RBS and NatWest unveil blanket 39.49% overdraft rate as FCA defends changes which it says are ‘simpler, fairer and easier to manage’
- RBS and NatWest currently charge 19.89% plus a £6 monthly fee for overdrafts
- From the end of March this will rise to almost 40% – but without the fee
- The two are latest to raise overdraft rates in response to new rules
- FCA defends the changes, which some have blamed for banks raising overdraft rates
Royal Bank of Scotland and NatWest have become the latest banks to raise their overdraft rates to just shy of 40 per cent across the board, almost doubling them from their current rate.
The banks are also doing away with fee-free overdraft buffers which currently range from £10 to £500, though some borrowers may pay less as they are also removing its £6 a month usage fee.
The changes will come into force between 27 March and 2 April 2020.
RBS and NatWest have become the latest banks to hike overdraft rates will make big changes to their Reward accounts next February
It comes following a statement from the Financial Conduct Authority, with the regulator attempting to mount a defence of the crackdown on unarranged overdraft fees which some have blamed for the banks hiking rates.
Nationwide, HSBC, First Direct, NatWest and RBS have all set the cost of arranged borrowing at 39.49 per cent, up from interest rates which ranged between 11.9 per cent and 18.9 per cent.
The FCA claims: ‘Our changes will ensure overdrafts are simpler, fairer and easier to manage. The majority of people will be better off or see no change.
‘Our reforms are fixing a market where too often the vulnerable were missing out because of complex and disproportionate charges, especially for unarranged borrowing.’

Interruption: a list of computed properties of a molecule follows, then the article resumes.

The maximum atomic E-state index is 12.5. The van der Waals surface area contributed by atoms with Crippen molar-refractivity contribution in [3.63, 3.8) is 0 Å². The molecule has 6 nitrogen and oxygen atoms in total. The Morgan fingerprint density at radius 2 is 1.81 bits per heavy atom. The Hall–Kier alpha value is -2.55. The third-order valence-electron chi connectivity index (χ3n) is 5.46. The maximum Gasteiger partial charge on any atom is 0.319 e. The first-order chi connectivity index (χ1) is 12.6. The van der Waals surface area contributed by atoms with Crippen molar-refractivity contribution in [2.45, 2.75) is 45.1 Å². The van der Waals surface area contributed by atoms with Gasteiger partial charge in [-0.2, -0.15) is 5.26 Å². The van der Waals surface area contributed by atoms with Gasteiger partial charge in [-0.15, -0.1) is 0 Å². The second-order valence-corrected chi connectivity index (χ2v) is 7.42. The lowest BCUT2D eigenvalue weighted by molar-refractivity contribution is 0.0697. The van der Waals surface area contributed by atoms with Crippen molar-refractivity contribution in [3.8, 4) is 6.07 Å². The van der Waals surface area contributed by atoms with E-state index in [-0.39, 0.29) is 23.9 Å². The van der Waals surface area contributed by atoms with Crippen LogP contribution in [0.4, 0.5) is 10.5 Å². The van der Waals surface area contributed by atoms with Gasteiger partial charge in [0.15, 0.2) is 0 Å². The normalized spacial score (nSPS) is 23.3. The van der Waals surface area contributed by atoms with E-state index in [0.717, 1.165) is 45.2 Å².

The FCA’s intervention in the overdraft market requires banks by April to price them using a single interest rate to make them easier to compare with other credit products, and bans them from charging more for unarranged overdrafts.
|Bank account||Old overdraft rate||New rate||Fee-free buffer?|
|HSBC Advance||17.9%||39.9%||Yes – £25|
|First Direct First||15.9%||39.9%||Yes – £250|
|M&S Bank||15.9%||39.9%||Yes – £250|
|RBS/NatWest Select||19.89% (plus £6 monthly fee)||39.49%||No|
|Monzo||50p per day above £20||19%/29%/39%||No|
The latter change came amid widespread concern those dipping into unarranged overdrafts were being charged extortionate amounts.
NatWest for example currently charges those who exceed their overdraft limit £8 a day, capped at £80 a month.
Under its changes, which became public yesterday, unarranged overdraft users will be charged a rate of 39.49 per cent from 2 April, with the cost of borrowing capped at £20 a month.
Banks have reacted to the new FCA rules by increasing borrowing costs for arranged overdraft users, seemingly in a bid to claw back the money they are set to lose.
Holders of RBS and NatWest’s Select account currently pay 19.89 per cent when they dip into their unarranged overdraft, plus a £6 a month usage fee, though the account comes with a £10 buffer.
From the end of March, they will pay 39.49 per cent with no usage fee, with the £10 buffer axed.
The changes are the same for all of RBS and NatWest’s current accounts, though student and graduate accounts will retain their buffers.
Combined with the fact RBS and NatWest are scrapping the 2 per cent cashback on bills available from its Reward accounts in February and replacing them with a less generous scheme, the changes make the current accounts from the taxpayer-owned banks less appetising for some.
The FCA added: ‘We’re banning charges that make overdrafts look cheaper than they are. It was often unclear exactly what people were paying for their overdraft – with a mix of interest rates as well as other fees and charges.
‘This will mean people know exactly what they will pay for their overdraft and easily compare the cost to those of other banks and building societies.’
The FCA says that borrowing £250 over seven days at 19.9 per cent would cost a little less than 90p a day, whereas doing so at a rate of 39.9 per cent would cost around £1.65 a day, an increase of 83 per cent.
Meanwhile, someone who went £20 into their unarranged overdraft with NatWest over four days would currently be charged £32.
After the changes come into force, they would pay just 7p, a drop of 97 per cent.
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